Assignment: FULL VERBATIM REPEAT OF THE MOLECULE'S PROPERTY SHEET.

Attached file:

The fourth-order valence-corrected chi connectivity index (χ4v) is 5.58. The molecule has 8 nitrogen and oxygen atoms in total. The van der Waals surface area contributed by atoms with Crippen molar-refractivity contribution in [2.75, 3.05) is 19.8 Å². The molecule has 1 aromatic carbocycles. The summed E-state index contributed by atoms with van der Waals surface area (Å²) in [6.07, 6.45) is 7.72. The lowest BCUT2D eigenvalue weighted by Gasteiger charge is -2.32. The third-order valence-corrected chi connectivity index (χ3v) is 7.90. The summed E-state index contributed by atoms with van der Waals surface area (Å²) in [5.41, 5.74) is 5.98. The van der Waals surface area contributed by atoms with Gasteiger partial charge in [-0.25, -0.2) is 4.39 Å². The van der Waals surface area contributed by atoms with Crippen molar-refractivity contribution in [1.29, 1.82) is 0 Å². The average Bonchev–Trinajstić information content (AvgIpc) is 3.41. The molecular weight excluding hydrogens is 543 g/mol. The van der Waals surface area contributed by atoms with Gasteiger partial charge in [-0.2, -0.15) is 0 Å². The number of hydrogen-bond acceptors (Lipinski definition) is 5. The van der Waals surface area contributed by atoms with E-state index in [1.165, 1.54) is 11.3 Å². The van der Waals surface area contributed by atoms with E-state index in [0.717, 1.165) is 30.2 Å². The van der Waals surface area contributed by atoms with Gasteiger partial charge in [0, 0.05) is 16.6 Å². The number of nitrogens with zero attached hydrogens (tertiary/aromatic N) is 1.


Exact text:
The fourth-order valence-corrected chi connectivity index (χ4v) is 5.58. The molecule has 8 nitrogen and oxygen atoms in total. The van der Waals surface area contributed by atoms with Crippen molar-refractivity contribution in [2.75, 3.05) is 19.8 Å². The molecule has 1 aromatic carbocycles. The summed E-state index contributed by atoms with van der Waals surface area (Å²) in [6.07, 6.45) is 7.72. The lowest BCUT2D eigenvalue weighted by Gasteiger charge is -2.32. The third-order valence-corrected chi connectivity index (χ3v) is 7.90. The summed E-state index contributed by atoms with van der Waals surface area (Å²) in [5.41, 5.74) is 5.98. The van der Waals surface area contributed by atoms with Gasteiger partial charge in [-0.25, -0.2) is 4.39 Å². The van der Waals surface area contributed by atoms with Crippen molar-refractivity contribution in [1.29, 1.82) is 0 Å². The average Bonchev–Trinajstić information content (AvgIpc) is 3.41. The molecular weight excluding hydrogens is 543 g/mol. The van der Waals surface area contributed by atoms with Gasteiger partial charge in [-0.2, -0.15) is 0 Å². The number of hydrogen-bond acceptors (Lipinski definition) is 5. The van der Waals surface area contributed by atoms with E-state index in [1.165, 1.54) is 11.3 Å². The van der Waals surface area contributed by atoms with E-state index in [0.717, 1.165) is 30.2 Å². The van der Waals surface area contributed by atoms with Gasteiger partial charge in [0, 0.05) is 16.6 Å². The number of nitrogens with zero attached hydrogens (tertiary/aromatic N) is 1.